Heyltex Corporation Working With United States and Japan to Add Production of Radiological Antidotes
Media Statement On Nuclear Crisis In Japan
KATY, Texas, March 25, 2011 /PRNewswire-USNewswire/ — Heyltex Corporation is the exclusive U.S. distributor of RadiogardaseÃ‚® (Prussian Blue insoluble capsules), the only FDA-approved drug to treat people who have been internally contaminated with radioactive cesium (Cs-137), which is manufactured by Heyl chem. pharm. Fabrik Berlin GmbH in Germany.
RadiogardaseÃ‚® traps radioactive cesium and thallium in the intestines and keeps them from being re-absorbed by the body. Once Cs-137 has entered the body, it goes through a long rotation of re-absorption within the circulatory system. The ingested Cs-137 is reabsorbed almost completely from the gastrointestinal tract, and, via the bloodstream, is transported to the liver where it enters the gall bladder and is finally returned to the intestine. From the intestine, around 90% is again reabsorbed into the bloodstream and the enterohepatic circulation starts anew. RadiogardaseÃ‚® interrupts this enterohepatic absorption of Cs-137 by knocking this cyclic path out of the gastrointestinal tract and sending it out through the feces.
Heyl chem. pharm. Fabrik GmbH is stepping up production of RadiogardaseÃ‚® to help relieve domestic and global demand.
During nuclear incidents, such as the ongoing emergency at the Fukushima Daiichi Nuclear Power Facility, radioactive material can escape from fuel rods because of heating and consequent cracks in the metal rods. A break in the containment structure, because of explosions or damage from other causes, can permit the radioactive material such as Cs-137 to escape to the environment. The released radioactive material can be inhaled, swallowed with contaminated food or water, or enter the body through open wounds.
Drugs that help to remove this radioactive material from the body are called decorporation drugs. Perhaps best known to the general public is potassium iodide (chemically abbreviated KI). This drug helps keep radioactive iodine from being taken up by the thyroid gland and promotes its excretion. However, there are numerous other decorporation drugs that have been used for many years for accidents involving radiation workers, and rarely, members of the public. RadiogardaseÃ‚® (Prussian Blue insoluble capsules) helps promote the excretion of radioactive cesium, and sodium and calcium diethylenetriamine pentaacetic acid (DTPA) promotes the excretion of radioactive plutonium.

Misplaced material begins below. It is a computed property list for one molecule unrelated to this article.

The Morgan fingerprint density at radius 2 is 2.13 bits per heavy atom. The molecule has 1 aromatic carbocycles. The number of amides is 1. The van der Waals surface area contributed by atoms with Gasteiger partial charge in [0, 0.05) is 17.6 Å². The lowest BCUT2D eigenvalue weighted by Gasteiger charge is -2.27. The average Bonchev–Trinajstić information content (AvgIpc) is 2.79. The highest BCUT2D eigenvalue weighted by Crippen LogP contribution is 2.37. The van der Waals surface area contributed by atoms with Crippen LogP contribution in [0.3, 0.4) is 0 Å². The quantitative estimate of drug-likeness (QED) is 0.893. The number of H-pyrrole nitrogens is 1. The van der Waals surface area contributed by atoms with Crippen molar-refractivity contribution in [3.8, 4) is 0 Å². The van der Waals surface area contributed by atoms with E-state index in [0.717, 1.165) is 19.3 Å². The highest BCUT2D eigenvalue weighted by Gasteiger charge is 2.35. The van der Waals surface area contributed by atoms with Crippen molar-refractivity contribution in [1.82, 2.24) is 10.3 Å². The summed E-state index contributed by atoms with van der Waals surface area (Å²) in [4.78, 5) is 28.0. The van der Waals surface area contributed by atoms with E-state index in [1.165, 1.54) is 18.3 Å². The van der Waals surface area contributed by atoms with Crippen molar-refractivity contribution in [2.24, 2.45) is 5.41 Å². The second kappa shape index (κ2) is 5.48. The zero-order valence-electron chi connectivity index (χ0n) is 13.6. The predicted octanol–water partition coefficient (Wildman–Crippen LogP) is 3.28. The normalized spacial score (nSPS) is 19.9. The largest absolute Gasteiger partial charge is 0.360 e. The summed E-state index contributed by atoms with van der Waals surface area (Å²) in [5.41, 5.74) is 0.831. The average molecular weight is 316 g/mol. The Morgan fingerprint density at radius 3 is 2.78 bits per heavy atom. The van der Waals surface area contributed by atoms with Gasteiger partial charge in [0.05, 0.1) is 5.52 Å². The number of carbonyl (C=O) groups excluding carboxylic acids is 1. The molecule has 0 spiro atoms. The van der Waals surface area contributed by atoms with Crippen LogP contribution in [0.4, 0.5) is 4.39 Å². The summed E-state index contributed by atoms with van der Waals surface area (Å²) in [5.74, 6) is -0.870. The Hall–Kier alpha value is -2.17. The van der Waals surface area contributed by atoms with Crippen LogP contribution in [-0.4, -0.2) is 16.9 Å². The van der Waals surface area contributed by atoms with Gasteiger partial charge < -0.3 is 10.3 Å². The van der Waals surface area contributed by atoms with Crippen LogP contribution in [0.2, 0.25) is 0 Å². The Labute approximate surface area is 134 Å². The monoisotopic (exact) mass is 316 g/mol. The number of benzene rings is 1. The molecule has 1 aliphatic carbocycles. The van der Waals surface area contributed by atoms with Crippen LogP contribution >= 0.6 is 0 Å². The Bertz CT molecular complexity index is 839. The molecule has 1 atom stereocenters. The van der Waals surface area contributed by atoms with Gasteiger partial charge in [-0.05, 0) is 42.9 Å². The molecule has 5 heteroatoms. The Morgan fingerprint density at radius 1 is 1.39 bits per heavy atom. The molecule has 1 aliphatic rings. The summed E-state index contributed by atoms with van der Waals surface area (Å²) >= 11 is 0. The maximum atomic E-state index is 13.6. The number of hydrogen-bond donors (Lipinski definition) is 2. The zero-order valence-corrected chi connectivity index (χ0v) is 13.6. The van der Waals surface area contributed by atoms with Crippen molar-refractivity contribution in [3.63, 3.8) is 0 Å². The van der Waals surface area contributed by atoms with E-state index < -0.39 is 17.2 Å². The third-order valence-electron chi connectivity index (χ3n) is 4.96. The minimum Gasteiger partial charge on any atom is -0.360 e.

According to Carol Marcus Ph.D., M.D. Professor of Radiation Oncology and of Radiological Sciences, David Geffen School of Medicine, UCLA “The strategic key to emergency preparedness is to stockpile decorporation drugs in advance. Many decorporation drugs have little or no other medical uses, and are not generally kept in pharmacies and hospitals.” Dr. Marcus added, “The companies that manufacture these limited use drugs are consequently small, and have little or no surge capacity to ramp up manufacturing if large quantities are needed. By stockpiling drugs ahead of time, as is done in the United States, we will have a ready supply if they are needed.”
“The need for these products to be forward deployed around the world is clear,” said Alexander Heyl, CEO of Heyltex Corporation. “Radiogardase is an important part of protecting Americans living near nuclear facilities and a key antidote in protecting against a ‘Dirty Bomb’ attack involving Cs-137.” In addition Mr. Heyl stated that, “The unfortunate incident at Fukushima Daiichi Nuclear Power Facility has put the dangers of radiation exposure on the front page and brought into focus the need for continued planning worldwide.”
For more information, visit www.heyltex.com.
SOURCE Heyltex Corporation